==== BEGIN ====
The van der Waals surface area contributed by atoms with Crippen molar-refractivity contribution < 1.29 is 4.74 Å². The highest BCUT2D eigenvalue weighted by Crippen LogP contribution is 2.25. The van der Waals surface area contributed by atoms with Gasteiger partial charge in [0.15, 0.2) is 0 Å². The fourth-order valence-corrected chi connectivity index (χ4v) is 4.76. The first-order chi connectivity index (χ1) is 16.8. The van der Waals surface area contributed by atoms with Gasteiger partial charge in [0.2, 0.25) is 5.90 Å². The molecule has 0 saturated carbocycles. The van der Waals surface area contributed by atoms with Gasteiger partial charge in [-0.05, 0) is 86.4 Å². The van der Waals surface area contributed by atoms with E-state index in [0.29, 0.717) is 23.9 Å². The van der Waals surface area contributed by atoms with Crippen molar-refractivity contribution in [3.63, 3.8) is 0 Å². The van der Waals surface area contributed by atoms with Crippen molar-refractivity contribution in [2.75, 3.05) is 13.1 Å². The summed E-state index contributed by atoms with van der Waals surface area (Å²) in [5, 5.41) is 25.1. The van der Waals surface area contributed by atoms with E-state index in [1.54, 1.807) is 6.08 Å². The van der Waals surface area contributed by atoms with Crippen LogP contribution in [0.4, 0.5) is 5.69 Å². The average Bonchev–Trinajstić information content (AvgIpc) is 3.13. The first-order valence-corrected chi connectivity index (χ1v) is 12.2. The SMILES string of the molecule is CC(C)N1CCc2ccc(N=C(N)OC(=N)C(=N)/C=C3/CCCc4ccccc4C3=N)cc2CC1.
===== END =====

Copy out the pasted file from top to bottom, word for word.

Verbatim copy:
The van der Waals surface area contributed by atoms with Crippen molar-refractivity contribution < 1.29 is 4.74 Å². The highest BCUT2D eigenvalue weighted by Crippen LogP contribution is 2.25. The van der Waals surface area contributed by atoms with Gasteiger partial charge in [0.15, 0.2) is 0 Å². The fourth-order valence-corrected chi connectivity index (χ4v) is 4.76. The first-order chi connectivity index (χ1) is 16.8. The van der Waals surface area contributed by atoms with Gasteiger partial charge in [0.2, 0.25) is 5.90 Å². The molecule has 0 saturated carbocycles. The van der Waals surface area contributed by atoms with Gasteiger partial charge in [-0.05, 0) is 86.4 Å². The van der Waals surface area contributed by atoms with E-state index in [0.29, 0.717) is 23.9 Å². The van der Waals surface area contributed by atoms with Crippen molar-refractivity contribution in [3.63, 3.8) is 0 Å². The van der Waals surface area contributed by atoms with Crippen molar-refractivity contribution in [2.75, 3.05) is 13.1 Å². The summed E-state index contributed by atoms with van der Waals surface area (Å²) in [5, 5.41) is 25.1. The van der Waals surface area contributed by atoms with E-state index in [1.54, 1.807) is 6.08 Å². The van der Waals surface area contributed by atoms with Crippen LogP contribution in [0.4, 0.5) is 5.69 Å². The average Bonchev–Trinajstić information content (AvgIpc) is 3.13. The first-order valence-corrected chi connectivity index (χ1v) is 12.2. The SMILES string of the molecule is CC(C)N1CCc2ccc(N=C(N)OC(=N)C(=N)/C=C3/CCCc4ccccc4C3=N)cc2CC1.